True teas come from the Camellia sinensis plant, a warm-weather plant native to Southeast Asia. Camellia sinensis also has been planted in many tropical and subtropical areas. Black, green, oolong and white teas all come from this plant, and result from varying levels of oxidation.
Black tea results from leaves that are fully oxidized, while white and green tea leaves are just steamed, rolled and dried without any oxidation. White tea, with a more delicate flavor, comes from the tips of the tea plant, using only the youngest leaves. Oolong tea comes from leaves that are partially oxidized.
Tea is grown in thousands of tea gardens or estates around the world. Different regions are known for producing teas with different characteristics.
Herbal teas such as chamomile and blueberry are not true teas, but infusions of leaves, roots, bark, seeds and flowers of other plants. Rooibos, an herbal tea derived from an African bush, and yerba mate, a small tree native to South American highlands, are gaining popularity in the United States.
Tea Around the world
Tea lovers have been enjoying the beverage for nearly 5,000 years, according to stashtea.com.
Legend has it a Chinese emperor discovered the drink in 2737 BC when some tea leaves accidentally fell into a pot of boiling water. Whether or not that is the case, people all around the world now enjoy the beverage plain or with a number of accouterments, such as sugar, honey, milk, lemon or jam.
In Russia, tea is traditionally drunk strong, black and very sweet. Russians may sweeten their drink with sugar or honey, or eat spoonfuls of fruit jam between sips.
In China and Japan, green tea with no additions is popular. Participants in Japan's green tea ceremony drink matcha, a powdered tea dissolved in hot water.
Street vendors in India sell chai, a strong spiced tea with lots of sugar and milk.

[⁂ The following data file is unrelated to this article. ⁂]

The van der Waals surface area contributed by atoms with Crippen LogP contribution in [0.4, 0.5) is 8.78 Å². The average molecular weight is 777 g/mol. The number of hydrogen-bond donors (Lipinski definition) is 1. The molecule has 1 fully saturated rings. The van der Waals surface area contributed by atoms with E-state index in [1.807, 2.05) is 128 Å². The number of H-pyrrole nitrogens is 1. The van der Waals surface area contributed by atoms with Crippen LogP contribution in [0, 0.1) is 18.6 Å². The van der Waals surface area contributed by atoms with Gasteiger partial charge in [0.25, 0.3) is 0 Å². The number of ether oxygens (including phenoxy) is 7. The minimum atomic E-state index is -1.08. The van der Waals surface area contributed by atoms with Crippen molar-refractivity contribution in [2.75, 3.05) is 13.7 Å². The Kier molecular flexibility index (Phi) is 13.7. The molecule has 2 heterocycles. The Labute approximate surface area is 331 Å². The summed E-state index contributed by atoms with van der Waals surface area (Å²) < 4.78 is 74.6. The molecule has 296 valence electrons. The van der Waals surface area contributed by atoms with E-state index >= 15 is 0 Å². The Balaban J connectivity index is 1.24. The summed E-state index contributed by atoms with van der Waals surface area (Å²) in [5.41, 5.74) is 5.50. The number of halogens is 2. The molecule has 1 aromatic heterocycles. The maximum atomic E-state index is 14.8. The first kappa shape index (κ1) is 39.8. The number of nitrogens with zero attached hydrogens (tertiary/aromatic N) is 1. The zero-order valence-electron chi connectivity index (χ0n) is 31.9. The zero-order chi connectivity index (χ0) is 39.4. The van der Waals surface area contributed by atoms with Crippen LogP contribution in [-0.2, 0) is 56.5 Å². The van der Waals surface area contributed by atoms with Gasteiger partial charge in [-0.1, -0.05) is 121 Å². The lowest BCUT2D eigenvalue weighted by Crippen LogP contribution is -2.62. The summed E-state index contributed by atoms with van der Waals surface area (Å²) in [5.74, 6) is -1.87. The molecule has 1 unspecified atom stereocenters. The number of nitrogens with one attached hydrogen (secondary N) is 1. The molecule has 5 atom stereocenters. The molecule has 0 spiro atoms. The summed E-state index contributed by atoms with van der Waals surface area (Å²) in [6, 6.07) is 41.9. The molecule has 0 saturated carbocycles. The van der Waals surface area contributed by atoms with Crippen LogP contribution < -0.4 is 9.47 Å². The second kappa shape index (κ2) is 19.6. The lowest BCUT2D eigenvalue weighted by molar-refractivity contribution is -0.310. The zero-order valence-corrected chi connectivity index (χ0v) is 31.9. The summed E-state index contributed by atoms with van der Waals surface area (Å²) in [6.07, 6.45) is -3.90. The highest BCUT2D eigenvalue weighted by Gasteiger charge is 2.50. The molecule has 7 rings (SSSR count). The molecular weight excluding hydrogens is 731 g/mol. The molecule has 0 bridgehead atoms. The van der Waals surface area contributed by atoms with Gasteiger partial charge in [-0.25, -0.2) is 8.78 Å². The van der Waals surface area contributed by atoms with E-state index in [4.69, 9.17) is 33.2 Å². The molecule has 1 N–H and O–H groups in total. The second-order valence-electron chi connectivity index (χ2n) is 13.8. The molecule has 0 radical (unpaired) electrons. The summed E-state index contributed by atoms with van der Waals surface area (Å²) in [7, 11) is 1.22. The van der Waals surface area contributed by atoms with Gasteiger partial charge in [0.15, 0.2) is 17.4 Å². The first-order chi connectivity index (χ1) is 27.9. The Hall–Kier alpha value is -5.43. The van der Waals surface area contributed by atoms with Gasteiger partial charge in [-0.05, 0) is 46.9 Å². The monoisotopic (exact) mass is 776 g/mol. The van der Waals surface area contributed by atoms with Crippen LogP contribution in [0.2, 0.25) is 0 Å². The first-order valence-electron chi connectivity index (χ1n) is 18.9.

In England tea is traditional drunk with milk but without a sweetener.
Carpet salesmen in Turkey like to start negotiations with a small glass of hot apple tea, and men in the Middle East will while away afternoon hours alternately puffing on a hookah and drinking sweet, minted tea from delicate and ornately decorated glasses.
How to brew a cup
A good cup of tea starts with good, cold water. Tap water is usually fine, but let it run for a few seconds to ensure the water is fully aerated. Do not bring already hot water to boil.
Then, many tea connoisseurs recommend filling the teapot or cup with hot water and letting it stand for a moment before pouring out to preheat the vessel. The idea is to keep the hot water for the tea from decreasing in temperature as the tea brews.
If brewing black tea, bring the water to a rolling boil, and allow the tea to steep for three to five minutes. For green and white teas, heat the water to just before boiling, and steep for one to three minutes. Herbal teas also require a lower water temperature. When using loose tea, don't fill the tea ball more than half-full, or the leaves won't have enough room to expand properly.
Source: Stash Tea Company and the Tea Council of the U.S.A.
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